Grace Metzler - It’s show time; everyone’s a winner at the end

26 February - 26 March 2022 Taymour Grahne Projects

Taymour Grahne Projects is pleased to present It’s show time; everyone’s a winner at the end, a solo show by New York-based artist Grace Metzler opening Feb. 26 from 4 – 7pm at the Holland Park gallery (10 Portland Road) as part of a joint opening across our 3 spaces. 

 

Metzler’s painted worlds depict reflective spaces drawn from her own reality. Upon finishing each painting, she describes feeling that "there is a line that runs through me to my paintings… they are an extension of myself". In this latest series, Metzler explores affectionate moments between nude and clothed figures, sometimes indoors, sometimes outdoors, participating in a range of commonplace activities. Whether she paints exterior skies or indoor walls, each are treated with the same vivid colour washes that set the mood for characters to engage with each other or repose in solitary. Metzler's compositions bring to mind the literary phrase ‘pathetic fallacy’, a term for the acknowledgment of humanity in things that are usually non-sentient. Metzler takes this a step further by playing with the notion of pathetic fallacy and reversing it. She imbues fleshed, lively bodies with non-sentient attributes, such as nipples replaced by flowers. This approach creates paintings that are only truly understood by examining each figure from the crown of their heads to the tips of their toes.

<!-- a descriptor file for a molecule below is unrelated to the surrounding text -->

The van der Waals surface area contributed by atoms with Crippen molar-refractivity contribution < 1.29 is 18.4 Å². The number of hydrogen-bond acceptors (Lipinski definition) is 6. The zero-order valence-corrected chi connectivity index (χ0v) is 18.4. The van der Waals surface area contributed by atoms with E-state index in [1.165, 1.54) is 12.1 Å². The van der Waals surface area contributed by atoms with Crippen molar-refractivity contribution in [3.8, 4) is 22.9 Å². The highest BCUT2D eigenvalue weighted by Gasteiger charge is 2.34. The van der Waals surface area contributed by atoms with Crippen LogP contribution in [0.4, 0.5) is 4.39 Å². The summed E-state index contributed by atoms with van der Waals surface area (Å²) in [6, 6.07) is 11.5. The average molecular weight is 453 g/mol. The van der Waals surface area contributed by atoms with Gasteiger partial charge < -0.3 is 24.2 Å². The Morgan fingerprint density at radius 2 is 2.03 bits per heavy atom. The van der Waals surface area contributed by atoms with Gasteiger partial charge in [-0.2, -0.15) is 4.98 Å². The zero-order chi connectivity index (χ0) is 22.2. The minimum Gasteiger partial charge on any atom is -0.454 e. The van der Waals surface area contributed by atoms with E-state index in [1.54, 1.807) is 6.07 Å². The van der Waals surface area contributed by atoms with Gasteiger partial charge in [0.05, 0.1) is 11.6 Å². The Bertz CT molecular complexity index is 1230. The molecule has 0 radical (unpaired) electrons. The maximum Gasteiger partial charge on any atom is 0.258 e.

Metzler has a built-in Rolodex of images that she unconsciously paints from: Godzilla and King Kong are two examples. In Friday night skate, characters who enjoy themselves roller-skating are set against a backdrop of a black and white Godzilla film, where Godzilla is shooting fire towards King Kong’s crotch. On second glance at Friday night skate, the roller skaters are not so joyous - one skater grasps their knee to their gut and another skater stands perfectly still. At the time of conception, Metzler did not realise she had painted Godzilla and King Kong before. Metzler finds it overwhelming to think about staying ‘consistent’ and making something ‘new’ each time. Moreover, the repetition of imagery is something the artist feels connected to and a context that encourages dialogue between her paintings.

 

In all of Metzler's works, there is a sense that the viewer is spying on something private, a perspective that is as nerve-racking as it is thrilling. In Let the synth do all the work, a figure painting in the nude is expelling urine in very close contact to a resting dog. The act can be seen as a bodily expression of freedom and also quite unsettling due to the dog's proximity to a puddle of urine. The second figure in the painting is clothed, normalizing the situation to some degree. The pairing of a clothed person with a naked one suggests a sexual undertone that is subtle yet pointedly awkward. This contrast is a thread woven throughout Metzler's entire body of work: just when the artist pinpoints one sentiment, another peeks out from the shadows.

 

Metzler sums up the exhibition most poetically by saying "My journey to accepting myself is embedded in the mystery of these characters and my goal is to help the characters feel so comfortable with themselves that they stop apologizing”.

 

Grace Metzler's work has been exhibited at David Schweitzer Contemporary, New York, NY; Half Gallery, New York, NY; V1 Gallery, Copenhagen; Danese/Corey, New York, NY; Neochrome, Turin, Italy; and Thierry Goldberg Gallery, New York, NY, among others. In 2017, she received the Rema Hort Mann Foundation Emerging Artist Grant. She was born in 1989 in New York and holds a BFA from the Tyler School of Art and Architecture and an MFA from Hunter College. The artist currently lives and works in New York.